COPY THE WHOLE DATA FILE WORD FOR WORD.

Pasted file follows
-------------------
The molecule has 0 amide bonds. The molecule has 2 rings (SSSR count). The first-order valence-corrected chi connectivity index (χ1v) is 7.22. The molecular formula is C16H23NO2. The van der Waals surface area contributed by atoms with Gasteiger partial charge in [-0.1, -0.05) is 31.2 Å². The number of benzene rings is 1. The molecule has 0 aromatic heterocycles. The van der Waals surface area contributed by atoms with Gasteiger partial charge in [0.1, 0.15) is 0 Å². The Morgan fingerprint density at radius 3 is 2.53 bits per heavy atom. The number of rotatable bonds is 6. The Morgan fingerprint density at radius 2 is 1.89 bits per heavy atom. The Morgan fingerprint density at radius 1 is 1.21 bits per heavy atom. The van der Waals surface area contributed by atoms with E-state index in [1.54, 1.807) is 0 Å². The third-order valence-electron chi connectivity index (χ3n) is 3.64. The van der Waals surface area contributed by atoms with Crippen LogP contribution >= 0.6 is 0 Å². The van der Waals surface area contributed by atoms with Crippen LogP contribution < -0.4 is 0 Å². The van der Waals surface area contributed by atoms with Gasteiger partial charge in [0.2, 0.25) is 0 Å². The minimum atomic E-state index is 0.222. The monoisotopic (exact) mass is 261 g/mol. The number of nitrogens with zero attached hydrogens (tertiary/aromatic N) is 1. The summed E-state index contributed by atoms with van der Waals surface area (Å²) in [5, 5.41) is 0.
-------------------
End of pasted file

The molecule has 0 amide bonds. The molecule has 2 rings (SSSR count). The first-order valence-corrected chi connectivity index (χ1v) is 7.22. The molecular formula is C16H23NO2. The van der Waals surface area contributed by atoms with Gasteiger partial charge in [-0.1, -0.05) is 31.2 Å². The number of benzene rings is 1. The molecule has 0 aromatic heterocycles. The van der Waals surface area contributed by atoms with Gasteiger partial charge in [0.1, 0.15) is 0 Å². The Morgan fingerprint density at radius 3 is 2.53 bits per heavy atom. The number of rotatable bonds is 6. The Morgan fingerprint density at radius 2 is 1.89 bits per heavy atom. The Morgan fingerprint density at radius 1 is 1.21 bits per heavy atom. The van der Waals surface area contributed by atoms with E-state index in [1.54, 1.807) is 0 Å². The third-order valence-electron chi connectivity index (χ3n) is 3.64. The van der Waals surface area contributed by atoms with Crippen LogP contribution >= 0.6 is 0 Å². The van der Waals surface area contributed by atoms with Crippen LogP contribution < -0.4 is 0 Å². The van der Waals surface area contributed by atoms with Gasteiger partial charge in [0.2, 0.25) is 0 Å². The minimum atomic E-state index is 0.222. The monoisotopic (exact) mass is 261 g/mol. The number of nitrogens with zero attached hydrogens (tertiary/aromatic N) is 1. The summed E-state index contributed by atoms with van der Waals surface area (Å²) in [5, 5.41) is 0.